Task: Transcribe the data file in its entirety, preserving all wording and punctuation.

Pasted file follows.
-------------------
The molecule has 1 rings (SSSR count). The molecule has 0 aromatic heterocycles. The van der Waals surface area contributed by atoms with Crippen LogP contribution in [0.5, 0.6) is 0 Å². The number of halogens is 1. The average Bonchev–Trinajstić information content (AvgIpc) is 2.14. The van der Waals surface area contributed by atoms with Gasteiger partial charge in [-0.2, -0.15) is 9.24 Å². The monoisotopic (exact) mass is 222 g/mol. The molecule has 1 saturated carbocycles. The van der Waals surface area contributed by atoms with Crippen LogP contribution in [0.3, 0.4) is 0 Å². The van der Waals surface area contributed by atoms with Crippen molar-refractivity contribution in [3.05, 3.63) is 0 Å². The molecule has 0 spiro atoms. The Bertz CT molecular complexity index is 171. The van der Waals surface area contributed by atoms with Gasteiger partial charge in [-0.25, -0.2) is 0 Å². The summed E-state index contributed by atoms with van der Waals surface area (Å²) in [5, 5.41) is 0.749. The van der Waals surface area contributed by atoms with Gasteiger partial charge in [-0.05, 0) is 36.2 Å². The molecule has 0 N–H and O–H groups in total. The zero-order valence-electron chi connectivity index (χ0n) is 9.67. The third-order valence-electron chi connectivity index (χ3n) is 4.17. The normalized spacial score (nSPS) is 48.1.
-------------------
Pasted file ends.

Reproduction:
The molecule has 1 rings (SSSR count). The molecule has 0 aromatic heterocycles. The van der Waals surface area contributed by atoms with Crippen LogP contribution in [0.5, 0.6) is 0 Å². The number of halogens is 1. The average Bonchev–Trinajstić information content (AvgIpc) is 2.14. The van der Waals surface area contributed by atoms with Gasteiger partial charge in [-0.2, -0.15) is 9.24 Å². The monoisotopic (exact) mass is 222 g/mol. The molecule has 1 saturated carbocycles. The van der Waals surface area contributed by atoms with Crippen LogP contribution in [0.3, 0.4) is 0 Å². The van der Waals surface area contributed by atoms with Crippen molar-refractivity contribution in [3.05, 3.63) is 0 Å². The molecule has 0 spiro atoms. The Bertz CT molecular complexity index is 171. The van der Waals surface area contributed by atoms with Gasteiger partial charge in [-0.25, -0.2) is 0 Å². The summed E-state index contributed by atoms with van der Waals surface area (Å²) in [5, 5.41) is 0.749. The van der Waals surface area contributed by atoms with Gasteiger partial charge in [-0.05, 0) is 36.2 Å². The molecule has 0 N–H and O–H groups in total. The zero-order valence-electron chi connectivity index (χ0n) is 9.67. The third-order valence-electron chi connectivity index (χ3n) is 4.17. The normalized spacial score (nSPS) is 48.1.